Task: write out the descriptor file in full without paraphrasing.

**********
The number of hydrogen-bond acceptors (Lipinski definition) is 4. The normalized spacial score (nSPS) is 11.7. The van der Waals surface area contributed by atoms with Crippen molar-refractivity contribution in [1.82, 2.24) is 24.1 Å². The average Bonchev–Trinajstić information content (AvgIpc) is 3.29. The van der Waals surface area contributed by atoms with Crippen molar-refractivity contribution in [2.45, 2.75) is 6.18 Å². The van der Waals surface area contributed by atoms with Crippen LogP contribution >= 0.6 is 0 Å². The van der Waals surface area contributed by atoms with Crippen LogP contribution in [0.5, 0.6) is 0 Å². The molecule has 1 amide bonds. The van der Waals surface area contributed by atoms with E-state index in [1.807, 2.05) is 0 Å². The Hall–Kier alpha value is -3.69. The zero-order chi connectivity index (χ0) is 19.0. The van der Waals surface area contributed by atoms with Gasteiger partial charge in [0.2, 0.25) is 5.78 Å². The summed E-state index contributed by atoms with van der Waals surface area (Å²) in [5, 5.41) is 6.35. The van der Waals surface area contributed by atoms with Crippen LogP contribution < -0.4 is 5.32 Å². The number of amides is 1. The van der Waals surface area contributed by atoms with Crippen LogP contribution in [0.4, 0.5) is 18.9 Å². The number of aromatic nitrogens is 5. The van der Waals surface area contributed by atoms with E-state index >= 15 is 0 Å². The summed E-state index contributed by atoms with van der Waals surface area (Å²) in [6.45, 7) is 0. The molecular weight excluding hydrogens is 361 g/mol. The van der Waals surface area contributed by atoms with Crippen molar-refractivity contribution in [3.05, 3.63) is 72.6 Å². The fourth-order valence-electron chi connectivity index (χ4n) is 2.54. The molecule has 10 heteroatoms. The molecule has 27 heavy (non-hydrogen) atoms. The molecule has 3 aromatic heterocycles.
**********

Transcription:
The number of hydrogen-bond acceptors (Lipinski definition) is 4. The normalized spacial score (nSPS) is 11.7. The van der Waals surface area contributed by atoms with Crippen molar-refractivity contribution in [1.82, 2.24) is 24.1 Å². The average Bonchev–Trinajstić information content (AvgIpc) is 3.29. The van der Waals surface area contributed by atoms with Crippen molar-refractivity contribution in [2.45, 2.75) is 6.18 Å². The van der Waals surface area contributed by atoms with Crippen LogP contribution >= 0.6 is 0 Å². The van der Waals surface area contributed by atoms with Crippen LogP contribution in [0.5, 0.6) is 0 Å². The molecule has 1 amide bonds. The van der Waals surface area contributed by atoms with E-state index in [1.807, 2.05) is 0 Å². The Hall–Kier alpha value is -3.69. The zero-order chi connectivity index (χ0) is 19.0. The van der Waals surface area contributed by atoms with Gasteiger partial charge in [0.2, 0.25) is 5.78 Å². The summed E-state index contributed by atoms with van der Waals surface area (Å²) in [5, 5.41) is 6.35. The van der Waals surface area contributed by atoms with Crippen LogP contribution < -0.4 is 5.32 Å². The number of amides is 1. The van der Waals surface area contributed by atoms with Crippen LogP contribution in [0.4, 0.5) is 18.9 Å². The number of aromatic nitrogens is 5. The van der Waals surface area contributed by atoms with E-state index >= 15 is 0 Å². The summed E-state index contributed by atoms with van der Waals surface area (Å²) in [6.45, 7) is 0. The molecular weight excluding hydrogens is 361 g/mol. The van der Waals surface area contributed by atoms with Crippen molar-refractivity contribution in [3.05, 3.63) is 72.6 Å². The fourth-order valence-electron chi connectivity index (χ4n) is 2.54. The molecule has 10 heteroatoms. The molecule has 27 heavy (non-hydrogen) atoms. The molecule has 3 aromatic heterocycles.